Height 5-10, Weight 175, B/T: R/R, DOB: 4/3/1987
2010 Redlegs Baseball Prospect Ranking: N/A
Cody Puckett is looking like a nice value acquisition for the Reds. He has good athleticism, which makes him intriguing. His blend of speed and power effectively lifts his prospect ceiling. Despite being a college prospect, he's still rather raw in some aspects of the game, which gives him a lower floor. Ultimately, his future as a prospect will be determined by a battle between his offensive upside and defensive downside.
Collegiate Career and Draft Position
Puckett played three seasons for Cal State Dominguez Hills, showing significant linear improvement with each passing year.
As a freshman, Puckett stepped right into the lineup, playing 47 games and logging 182 ABs. He handled the bat well, posting a .308/.332/.456 slash line with 11 doubles, 2 triples, 4 homeruns, and a 26/8 K/BB ratio. He also swiped 5 bases in 7 attempts. As a freshman, Puckett didn't flash any plus speed, power, or on-base skill, but he certainly held his own.
During his sophomore season, Puckett played in 52 games and collected 214 ABs. During that time, he posted a stellar slash line of .313/.346/.551 with 18 doubles, 0 triples, 11 homeruns, and a 31/11 K/BB ratio. He also swiped 6 bases in 6 attempts. In his second season, the biggest improvement in his game was in the power department.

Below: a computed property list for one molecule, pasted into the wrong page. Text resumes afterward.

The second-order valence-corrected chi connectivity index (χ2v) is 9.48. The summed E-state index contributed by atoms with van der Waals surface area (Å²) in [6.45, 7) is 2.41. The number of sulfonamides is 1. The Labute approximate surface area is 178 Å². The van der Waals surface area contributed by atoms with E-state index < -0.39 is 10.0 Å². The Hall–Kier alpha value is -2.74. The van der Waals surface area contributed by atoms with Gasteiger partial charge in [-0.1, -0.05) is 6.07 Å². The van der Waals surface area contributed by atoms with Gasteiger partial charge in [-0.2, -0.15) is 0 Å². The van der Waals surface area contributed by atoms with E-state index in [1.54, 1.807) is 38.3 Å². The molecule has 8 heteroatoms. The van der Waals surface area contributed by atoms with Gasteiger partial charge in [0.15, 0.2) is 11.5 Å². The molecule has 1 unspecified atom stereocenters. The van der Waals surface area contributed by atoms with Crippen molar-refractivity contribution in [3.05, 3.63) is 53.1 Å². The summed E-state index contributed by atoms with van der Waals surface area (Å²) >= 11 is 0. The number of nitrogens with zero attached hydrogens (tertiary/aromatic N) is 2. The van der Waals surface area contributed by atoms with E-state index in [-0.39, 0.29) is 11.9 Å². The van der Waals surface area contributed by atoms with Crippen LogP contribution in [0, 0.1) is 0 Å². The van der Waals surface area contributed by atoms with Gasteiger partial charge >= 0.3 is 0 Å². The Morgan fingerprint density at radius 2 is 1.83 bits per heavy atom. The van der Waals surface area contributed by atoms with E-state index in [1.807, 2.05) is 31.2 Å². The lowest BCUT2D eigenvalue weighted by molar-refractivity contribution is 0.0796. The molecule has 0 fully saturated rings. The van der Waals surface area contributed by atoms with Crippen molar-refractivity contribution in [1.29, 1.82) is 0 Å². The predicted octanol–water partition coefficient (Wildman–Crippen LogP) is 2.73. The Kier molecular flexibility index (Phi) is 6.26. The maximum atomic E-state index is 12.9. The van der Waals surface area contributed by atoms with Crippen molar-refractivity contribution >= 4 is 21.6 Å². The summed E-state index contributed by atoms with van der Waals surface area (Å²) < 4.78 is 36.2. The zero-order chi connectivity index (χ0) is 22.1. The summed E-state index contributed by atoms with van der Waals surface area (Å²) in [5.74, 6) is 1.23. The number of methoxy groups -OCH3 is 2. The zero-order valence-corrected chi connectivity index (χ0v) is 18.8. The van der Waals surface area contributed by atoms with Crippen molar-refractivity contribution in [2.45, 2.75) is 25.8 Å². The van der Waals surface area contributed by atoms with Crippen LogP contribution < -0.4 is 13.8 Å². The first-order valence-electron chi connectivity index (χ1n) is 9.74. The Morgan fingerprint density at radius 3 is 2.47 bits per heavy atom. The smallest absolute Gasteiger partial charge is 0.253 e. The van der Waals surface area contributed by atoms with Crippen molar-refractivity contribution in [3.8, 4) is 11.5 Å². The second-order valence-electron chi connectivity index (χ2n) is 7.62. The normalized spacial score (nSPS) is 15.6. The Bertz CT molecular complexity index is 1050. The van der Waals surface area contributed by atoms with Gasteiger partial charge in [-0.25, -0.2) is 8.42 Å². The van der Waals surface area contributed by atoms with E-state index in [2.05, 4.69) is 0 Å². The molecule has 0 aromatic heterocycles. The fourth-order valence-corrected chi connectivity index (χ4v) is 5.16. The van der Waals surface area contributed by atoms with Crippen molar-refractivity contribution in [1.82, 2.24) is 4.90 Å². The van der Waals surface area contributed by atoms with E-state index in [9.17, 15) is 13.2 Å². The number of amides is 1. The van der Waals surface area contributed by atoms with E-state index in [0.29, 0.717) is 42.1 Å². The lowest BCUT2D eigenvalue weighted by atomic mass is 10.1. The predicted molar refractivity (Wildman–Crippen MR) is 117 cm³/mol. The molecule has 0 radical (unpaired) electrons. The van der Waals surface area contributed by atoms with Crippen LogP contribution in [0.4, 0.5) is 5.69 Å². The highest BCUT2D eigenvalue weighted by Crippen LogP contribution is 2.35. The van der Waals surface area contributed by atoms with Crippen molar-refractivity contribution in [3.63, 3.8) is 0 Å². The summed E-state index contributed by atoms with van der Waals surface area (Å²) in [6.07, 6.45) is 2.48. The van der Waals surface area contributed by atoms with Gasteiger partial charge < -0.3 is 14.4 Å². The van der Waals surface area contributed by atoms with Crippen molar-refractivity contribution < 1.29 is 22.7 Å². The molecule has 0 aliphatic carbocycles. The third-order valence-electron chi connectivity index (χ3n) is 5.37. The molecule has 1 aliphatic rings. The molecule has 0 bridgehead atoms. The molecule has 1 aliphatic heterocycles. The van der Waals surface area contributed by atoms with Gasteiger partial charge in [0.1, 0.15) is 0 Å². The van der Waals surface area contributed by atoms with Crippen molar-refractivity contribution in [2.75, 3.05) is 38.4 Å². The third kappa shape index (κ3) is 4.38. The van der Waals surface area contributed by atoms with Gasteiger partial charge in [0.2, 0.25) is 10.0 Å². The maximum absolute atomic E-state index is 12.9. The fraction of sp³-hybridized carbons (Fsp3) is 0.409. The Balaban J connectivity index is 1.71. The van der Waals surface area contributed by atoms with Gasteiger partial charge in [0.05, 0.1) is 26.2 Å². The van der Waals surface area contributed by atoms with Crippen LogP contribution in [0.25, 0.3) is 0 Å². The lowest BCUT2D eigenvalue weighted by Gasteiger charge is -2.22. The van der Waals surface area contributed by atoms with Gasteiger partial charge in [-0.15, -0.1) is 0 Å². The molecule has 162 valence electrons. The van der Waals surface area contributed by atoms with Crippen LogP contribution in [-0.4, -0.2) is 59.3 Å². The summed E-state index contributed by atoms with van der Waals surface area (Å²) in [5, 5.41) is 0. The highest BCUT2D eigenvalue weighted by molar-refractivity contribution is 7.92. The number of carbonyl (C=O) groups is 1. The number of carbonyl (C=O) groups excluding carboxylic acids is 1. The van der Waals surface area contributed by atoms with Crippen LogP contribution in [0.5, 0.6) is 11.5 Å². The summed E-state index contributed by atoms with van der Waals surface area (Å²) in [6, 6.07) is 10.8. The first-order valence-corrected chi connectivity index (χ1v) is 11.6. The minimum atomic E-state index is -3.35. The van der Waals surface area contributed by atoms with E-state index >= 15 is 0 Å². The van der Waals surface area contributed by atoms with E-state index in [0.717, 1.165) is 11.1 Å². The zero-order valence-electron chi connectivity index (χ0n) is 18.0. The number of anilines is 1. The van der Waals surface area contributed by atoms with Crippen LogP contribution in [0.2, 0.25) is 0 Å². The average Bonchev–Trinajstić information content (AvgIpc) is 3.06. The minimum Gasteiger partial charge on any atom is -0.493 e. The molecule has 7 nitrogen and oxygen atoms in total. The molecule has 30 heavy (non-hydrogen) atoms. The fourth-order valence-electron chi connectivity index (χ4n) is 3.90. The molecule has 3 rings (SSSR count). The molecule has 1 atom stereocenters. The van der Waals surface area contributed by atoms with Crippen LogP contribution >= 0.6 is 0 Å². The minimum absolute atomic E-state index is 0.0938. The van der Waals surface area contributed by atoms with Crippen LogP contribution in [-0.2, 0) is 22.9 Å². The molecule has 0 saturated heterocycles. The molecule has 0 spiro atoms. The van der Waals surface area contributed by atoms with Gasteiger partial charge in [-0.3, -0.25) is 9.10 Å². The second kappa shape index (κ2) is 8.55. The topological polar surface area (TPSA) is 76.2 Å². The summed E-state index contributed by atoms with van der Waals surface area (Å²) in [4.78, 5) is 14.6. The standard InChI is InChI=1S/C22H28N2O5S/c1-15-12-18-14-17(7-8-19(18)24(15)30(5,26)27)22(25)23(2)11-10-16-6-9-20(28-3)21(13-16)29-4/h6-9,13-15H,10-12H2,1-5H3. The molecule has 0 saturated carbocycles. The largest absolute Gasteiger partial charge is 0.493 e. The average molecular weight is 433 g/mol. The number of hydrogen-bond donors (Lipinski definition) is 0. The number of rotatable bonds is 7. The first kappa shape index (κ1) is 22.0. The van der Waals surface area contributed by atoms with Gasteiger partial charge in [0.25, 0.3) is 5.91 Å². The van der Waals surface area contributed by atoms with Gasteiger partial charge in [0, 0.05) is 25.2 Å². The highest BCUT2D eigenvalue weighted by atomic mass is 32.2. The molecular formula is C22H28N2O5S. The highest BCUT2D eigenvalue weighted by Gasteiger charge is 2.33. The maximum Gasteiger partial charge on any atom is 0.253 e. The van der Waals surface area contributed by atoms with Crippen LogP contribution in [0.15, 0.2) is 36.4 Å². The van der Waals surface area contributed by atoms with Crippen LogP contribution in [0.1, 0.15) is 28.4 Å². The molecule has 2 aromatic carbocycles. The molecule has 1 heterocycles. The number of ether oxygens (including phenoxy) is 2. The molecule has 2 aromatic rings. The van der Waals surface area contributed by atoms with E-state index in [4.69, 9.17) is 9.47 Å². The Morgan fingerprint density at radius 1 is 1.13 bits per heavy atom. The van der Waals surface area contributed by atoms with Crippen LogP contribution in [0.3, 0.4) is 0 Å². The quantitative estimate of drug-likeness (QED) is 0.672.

As a junior, Puckett hit .337/.462/.644 with 11 doubles, 0 triples, 17 homeruns, and a 33/42 K/BB ratio. His production was impressive and another positive is that he avoided any significant platoon split, hitting righthanders at a .335 clip and southpaws at a .341 clip. He also began to effectively utilize his speed, as his stolen base total jumped up to 26 in 29 attempts. He followed up his power improvement as a sophomore with significant improvement in his ability to control the strike zone. As a junior, his walk rate jumped up substantially, which could have been partially attributable to pitchers fearing his more powerful bat, but hindsight reveals it to be legitimate improvement that he carried with him to the professional ranks. Ultimately, his junior year represented a big step forward and one that caught the eye of professional scouts.